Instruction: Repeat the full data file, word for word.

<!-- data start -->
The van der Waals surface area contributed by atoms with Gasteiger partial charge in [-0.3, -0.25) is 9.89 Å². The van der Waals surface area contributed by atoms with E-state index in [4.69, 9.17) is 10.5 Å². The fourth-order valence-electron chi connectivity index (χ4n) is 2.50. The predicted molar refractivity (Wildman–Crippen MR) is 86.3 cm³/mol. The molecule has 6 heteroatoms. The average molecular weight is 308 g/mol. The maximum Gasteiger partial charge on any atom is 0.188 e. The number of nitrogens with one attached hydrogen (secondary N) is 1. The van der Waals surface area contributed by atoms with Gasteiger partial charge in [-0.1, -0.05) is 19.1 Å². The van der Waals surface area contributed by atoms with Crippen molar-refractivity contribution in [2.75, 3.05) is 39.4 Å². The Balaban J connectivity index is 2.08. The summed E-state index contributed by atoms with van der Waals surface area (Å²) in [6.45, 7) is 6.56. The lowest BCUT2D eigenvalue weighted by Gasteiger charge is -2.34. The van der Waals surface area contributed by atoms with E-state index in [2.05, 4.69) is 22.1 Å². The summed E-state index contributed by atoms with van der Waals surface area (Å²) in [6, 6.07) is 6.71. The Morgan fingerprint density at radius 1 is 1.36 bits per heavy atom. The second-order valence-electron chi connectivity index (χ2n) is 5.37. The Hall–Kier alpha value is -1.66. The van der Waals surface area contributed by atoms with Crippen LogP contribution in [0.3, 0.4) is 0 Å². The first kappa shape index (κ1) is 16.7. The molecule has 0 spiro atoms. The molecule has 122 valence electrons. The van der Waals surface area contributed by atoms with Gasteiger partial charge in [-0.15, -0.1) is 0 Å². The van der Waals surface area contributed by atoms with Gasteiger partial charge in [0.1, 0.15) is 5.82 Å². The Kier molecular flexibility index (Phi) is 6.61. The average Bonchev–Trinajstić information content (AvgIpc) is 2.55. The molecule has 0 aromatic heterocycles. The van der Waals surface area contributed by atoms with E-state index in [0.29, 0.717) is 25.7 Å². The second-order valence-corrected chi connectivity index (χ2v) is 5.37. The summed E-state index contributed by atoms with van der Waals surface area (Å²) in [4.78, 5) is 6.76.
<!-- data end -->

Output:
The van der Waals surface area contributed by atoms with Gasteiger partial charge in [-0.3, -0.25) is 9.89 Å². The van der Waals surface area contributed by atoms with E-state index in [4.69, 9.17) is 10.5 Å². The fourth-order valence-electron chi connectivity index (χ4n) is 2.50. The predicted molar refractivity (Wildman–Crippen MR) is 86.3 cm³/mol. The molecule has 6 heteroatoms. The average molecular weight is 308 g/mol. The maximum Gasteiger partial charge on any atom is 0.188 e. The number of nitrogens with one attached hydrogen (secondary N) is 1. The van der Waals surface area contributed by atoms with Gasteiger partial charge in [-0.1, -0.05) is 19.1 Å². The van der Waals surface area contributed by atoms with Crippen molar-refractivity contribution in [2.75, 3.05) is 39.4 Å². The Balaban J connectivity index is 2.08. The summed E-state index contributed by atoms with van der Waals surface area (Å²) in [6.45, 7) is 6.56. The lowest BCUT2D eigenvalue weighted by Gasteiger charge is -2.34. The van der Waals surface area contributed by atoms with E-state index in [2.05, 4.69) is 22.1 Å². The summed E-state index contributed by atoms with van der Waals surface area (Å²) in [6, 6.07) is 6.71. The Morgan fingerprint density at radius 1 is 1.36 bits per heavy atom. The second-order valence-electron chi connectivity index (χ2n) is 5.37. The Hall–Kier alpha value is -1.66. The van der Waals surface area contributed by atoms with Crippen LogP contribution in [0.3, 0.4) is 0 Å². The first kappa shape index (κ1) is 16.7. The molecule has 0 spiro atoms. The molecule has 122 valence electrons. The van der Waals surface area contributed by atoms with Gasteiger partial charge in [-0.15, -0.1) is 0 Å². The van der Waals surface area contributed by atoms with Gasteiger partial charge in [0.1, 0.15) is 5.82 Å². The Kier molecular flexibility index (Phi) is 6.61. The average Bonchev–Trinajstić information content (AvgIpc) is 2.55. The molecule has 0 aromatic heterocycles. The van der Waals surface area contributed by atoms with E-state index in [0.29, 0.717) is 25.7 Å². The second-order valence-corrected chi connectivity index (χ2v) is 5.37. The summed E-state index contributed by atoms with van der Waals surface area (Å²) in [4.78, 5) is 6.76.